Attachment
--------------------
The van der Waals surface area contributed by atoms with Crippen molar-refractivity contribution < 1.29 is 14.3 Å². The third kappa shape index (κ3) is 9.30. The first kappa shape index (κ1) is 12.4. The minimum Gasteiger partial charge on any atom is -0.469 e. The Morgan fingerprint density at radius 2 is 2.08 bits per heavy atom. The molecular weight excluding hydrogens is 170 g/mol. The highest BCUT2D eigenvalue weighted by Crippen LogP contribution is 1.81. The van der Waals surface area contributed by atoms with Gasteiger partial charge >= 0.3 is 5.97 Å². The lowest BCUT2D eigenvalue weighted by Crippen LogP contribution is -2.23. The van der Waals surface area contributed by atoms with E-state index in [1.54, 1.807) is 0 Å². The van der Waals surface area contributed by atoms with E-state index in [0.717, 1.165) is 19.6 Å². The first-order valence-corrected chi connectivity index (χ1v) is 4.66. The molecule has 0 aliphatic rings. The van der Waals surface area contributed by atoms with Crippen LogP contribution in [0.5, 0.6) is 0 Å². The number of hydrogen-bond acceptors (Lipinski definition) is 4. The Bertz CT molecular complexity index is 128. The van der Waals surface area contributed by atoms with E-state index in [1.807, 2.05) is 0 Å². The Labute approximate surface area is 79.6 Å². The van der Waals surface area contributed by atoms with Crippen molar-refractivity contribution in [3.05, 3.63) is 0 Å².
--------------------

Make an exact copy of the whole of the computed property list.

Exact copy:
The van der Waals surface area contributed by atoms with Crippen molar-refractivity contribution < 1.29 is 14.3 Å². The third kappa shape index (κ3) is 9.30. The first kappa shape index (κ1) is 12.4. The minimum Gasteiger partial charge on any atom is -0.469 e. The Morgan fingerprint density at radius 2 is 2.08 bits per heavy atom. The molecular weight excluding hydrogens is 170 g/mol. The highest BCUT2D eigenvalue weighted by Crippen LogP contribution is 1.81. The van der Waals surface area contributed by atoms with Gasteiger partial charge >= 0.3 is 5.97 Å². The lowest BCUT2D eigenvalue weighted by Crippen LogP contribution is -2.23. The van der Waals surface area contributed by atoms with E-state index in [1.54, 1.807) is 0 Å². The van der Waals surface area contributed by atoms with E-state index in [0.717, 1.165) is 19.6 Å². The first-order valence-corrected chi connectivity index (χ1v) is 4.66. The molecule has 0 aliphatic rings. The van der Waals surface area contributed by atoms with Crippen LogP contribution in [0.5, 0.6) is 0 Å². The number of hydrogen-bond acceptors (Lipinski definition) is 4. The Bertz CT molecular complexity index is 128. The van der Waals surface area contributed by atoms with E-state index in [1.807, 2.05) is 0 Å². The Labute approximate surface area is 79.6 Å². The van der Waals surface area contributed by atoms with Crippen molar-refractivity contribution in [3.05, 3.63) is 0 Å².